Common name: Trematode Fluke
Scientific name: Echinostoma revolutum
Species: E. revolutum
Echinostoma revolutum, known also as Trematode Fluke, is such an interesting animal to scientists and regular people. This flatworm can grow around 3mm (1 ½ in) or smaller in length. They tend to have a yellow-orange coloration to them, but they can also have a pinkish tone. Flukes can adapt to different hosts, such as ducks, geese, pigeons, chickens, and humans (olympusmicro.com). They have been found also in snails and frogs. These animals have the shape of a worm, but a flatworm, and have yellow-orange tones.
Flukes’ eggs usually hatch in freshwater, where they can find a host, for Echinostoma revolutum is an endoparasite. They do well in this envirement by having the water to disguise them, and their hosts living or landing here. Trematode Flukes are usually found in small lakes or freshwater rivers in the United States and Europe, but only parts of them.
Echinostoma revolutum are unknown to how many there are. There are many different kinda of flukes that it’s a little hard to tell how many there are. Some species are said to be growing, but others are slowly becoming less and less. But most Flukes are growing. The change in their lifetime isn’t much. Everything is just the same for them. Flukes, just like every living thing, have a role in the food ‘web.’ Their role in the food web is to eat off of their host. They are able to get their food easily because there aren’t very many parasites that live off of the animals flukes do. That means that they don’t have to fight for food. There are many other flukes that would want the same host, and sometimes they would all eat off the same host. But they rarely have to fight off anything other each other for a host. The Fluke’s only predators are humans. We can get the flatworm into our body, and we can have them removed. There aren’t many ways for this animal to get away from being removed from the body, but they can stay in your intestine. Humans don’t even try to eat them, for they are very small to even be seen. That is why they only have one predator: us.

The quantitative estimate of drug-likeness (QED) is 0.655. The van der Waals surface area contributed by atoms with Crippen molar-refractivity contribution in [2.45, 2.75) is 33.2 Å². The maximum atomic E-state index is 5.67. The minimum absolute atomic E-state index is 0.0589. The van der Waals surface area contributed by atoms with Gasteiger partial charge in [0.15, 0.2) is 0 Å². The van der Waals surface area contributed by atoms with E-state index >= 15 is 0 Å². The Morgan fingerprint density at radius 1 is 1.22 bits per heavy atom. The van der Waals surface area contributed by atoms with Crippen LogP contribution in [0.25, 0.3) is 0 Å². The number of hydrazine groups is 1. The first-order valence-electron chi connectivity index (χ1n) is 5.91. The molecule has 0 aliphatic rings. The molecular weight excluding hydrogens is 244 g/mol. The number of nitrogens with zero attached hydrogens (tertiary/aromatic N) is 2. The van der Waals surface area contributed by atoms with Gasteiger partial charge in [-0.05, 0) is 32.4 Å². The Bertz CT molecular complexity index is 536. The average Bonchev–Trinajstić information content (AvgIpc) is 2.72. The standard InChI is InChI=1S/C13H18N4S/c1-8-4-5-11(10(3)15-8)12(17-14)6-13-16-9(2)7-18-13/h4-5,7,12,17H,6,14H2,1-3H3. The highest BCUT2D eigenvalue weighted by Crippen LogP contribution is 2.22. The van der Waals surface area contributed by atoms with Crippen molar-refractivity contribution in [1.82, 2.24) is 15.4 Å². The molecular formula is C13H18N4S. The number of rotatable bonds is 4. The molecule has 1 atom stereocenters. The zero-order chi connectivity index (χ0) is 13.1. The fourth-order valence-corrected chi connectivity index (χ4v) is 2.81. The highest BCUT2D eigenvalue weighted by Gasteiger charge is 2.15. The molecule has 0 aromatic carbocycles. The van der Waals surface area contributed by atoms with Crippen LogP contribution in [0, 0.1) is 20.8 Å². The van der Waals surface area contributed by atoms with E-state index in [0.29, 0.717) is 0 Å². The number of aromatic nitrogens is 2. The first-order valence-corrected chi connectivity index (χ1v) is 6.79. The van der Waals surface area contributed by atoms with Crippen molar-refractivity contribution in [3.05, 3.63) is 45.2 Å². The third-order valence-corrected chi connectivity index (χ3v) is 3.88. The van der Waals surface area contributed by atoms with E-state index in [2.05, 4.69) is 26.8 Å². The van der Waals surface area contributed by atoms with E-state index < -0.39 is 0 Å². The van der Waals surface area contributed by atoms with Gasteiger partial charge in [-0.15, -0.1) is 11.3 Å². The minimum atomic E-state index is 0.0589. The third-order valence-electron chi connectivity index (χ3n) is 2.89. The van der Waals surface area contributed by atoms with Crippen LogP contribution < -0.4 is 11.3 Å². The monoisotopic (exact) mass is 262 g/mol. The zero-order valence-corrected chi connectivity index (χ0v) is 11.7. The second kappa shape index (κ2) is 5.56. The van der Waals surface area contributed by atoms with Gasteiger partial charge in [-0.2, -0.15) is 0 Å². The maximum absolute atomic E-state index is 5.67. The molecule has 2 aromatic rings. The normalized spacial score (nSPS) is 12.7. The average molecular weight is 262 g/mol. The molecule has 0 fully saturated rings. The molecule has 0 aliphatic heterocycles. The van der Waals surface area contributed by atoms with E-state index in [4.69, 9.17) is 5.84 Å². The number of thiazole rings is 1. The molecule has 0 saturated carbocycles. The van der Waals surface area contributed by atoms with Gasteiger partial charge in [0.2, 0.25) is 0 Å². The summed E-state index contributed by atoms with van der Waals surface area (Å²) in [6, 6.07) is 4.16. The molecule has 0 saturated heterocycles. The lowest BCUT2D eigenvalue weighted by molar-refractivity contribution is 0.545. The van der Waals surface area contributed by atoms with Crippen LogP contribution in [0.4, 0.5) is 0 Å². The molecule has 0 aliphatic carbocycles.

What was really interesting that I found out about Flukes was that they can live in your intestine like many other flatworms. I hadn’t even heard of this animal before the report. It was exciting to learn about a new animal. What I learned was that Flukes don’t intend to use us as hosts. They just find their way into us and think that we’re one of their usual hosts. It was really interesting to find out that there can be something inside of us right now, but we don’t even know it. Echinostoma revolutum, Trematode Fluke, is an amazing flatworm.
Author: Ashten Y
unibielefeld.de/biologie/Didaktik/zoologie/html_eng/galerie_Ls_eng.html medscape.com/viewarticle/534949 creationresearch.org/crsq/articles/36/36_4/trematodes.html olympusmicro.com/micd/galleries/darkfield/echinostomarevolutum1.html society.kisti.re.kr/~kspa/kjp/abstracts/1990_235.html Life Science-Holt Rinehart Winston page 432 under ‘Flatworms’